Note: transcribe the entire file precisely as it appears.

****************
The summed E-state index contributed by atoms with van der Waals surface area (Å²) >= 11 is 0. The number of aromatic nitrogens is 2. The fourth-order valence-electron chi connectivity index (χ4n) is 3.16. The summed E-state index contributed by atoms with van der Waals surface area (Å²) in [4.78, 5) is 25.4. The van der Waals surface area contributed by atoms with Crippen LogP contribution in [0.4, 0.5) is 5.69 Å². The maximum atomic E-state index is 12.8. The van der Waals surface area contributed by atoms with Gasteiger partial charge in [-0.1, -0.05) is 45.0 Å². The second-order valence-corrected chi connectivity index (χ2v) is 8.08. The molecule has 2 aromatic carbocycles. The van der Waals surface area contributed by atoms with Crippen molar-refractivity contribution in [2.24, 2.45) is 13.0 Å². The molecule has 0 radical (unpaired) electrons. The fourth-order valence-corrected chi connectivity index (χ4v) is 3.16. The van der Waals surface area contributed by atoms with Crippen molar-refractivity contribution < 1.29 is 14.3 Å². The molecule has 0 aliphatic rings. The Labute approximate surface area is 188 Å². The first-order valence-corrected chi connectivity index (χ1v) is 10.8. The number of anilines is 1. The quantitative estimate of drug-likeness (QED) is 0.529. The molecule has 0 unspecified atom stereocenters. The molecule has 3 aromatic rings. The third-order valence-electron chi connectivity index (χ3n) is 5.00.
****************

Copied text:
The summed E-state index contributed by atoms with van der Waals surface area (Å²) >= 11 is 0. The number of aromatic nitrogens is 2. The fourth-order valence-electron chi connectivity index (χ4n) is 3.16. The summed E-state index contributed by atoms with van der Waals surface area (Å²) in [4.78, 5) is 25.4. The van der Waals surface area contributed by atoms with Crippen LogP contribution in [0.4, 0.5) is 5.69 Å². The maximum atomic E-state index is 12.8. The van der Waals surface area contributed by atoms with Gasteiger partial charge in [-0.1, -0.05) is 45.0 Å². The second-order valence-corrected chi connectivity index (χ2v) is 8.08. The molecule has 2 aromatic carbocycles. The van der Waals surface area contributed by atoms with Crippen molar-refractivity contribution in [2.24, 2.45) is 13.0 Å². The molecule has 0 radical (unpaired) electrons. The fourth-order valence-corrected chi connectivity index (χ4v) is 3.16. The van der Waals surface area contributed by atoms with Crippen molar-refractivity contribution < 1.29 is 14.3 Å². The molecule has 0 aliphatic rings. The Labute approximate surface area is 188 Å². The first-order valence-corrected chi connectivity index (χ1v) is 10.8. The number of anilines is 1. The quantitative estimate of drug-likeness (QED) is 0.529. The molecule has 0 unspecified atom stereocenters. The molecule has 3 aromatic rings. The third-order valence-electron chi connectivity index (χ3n) is 5.00.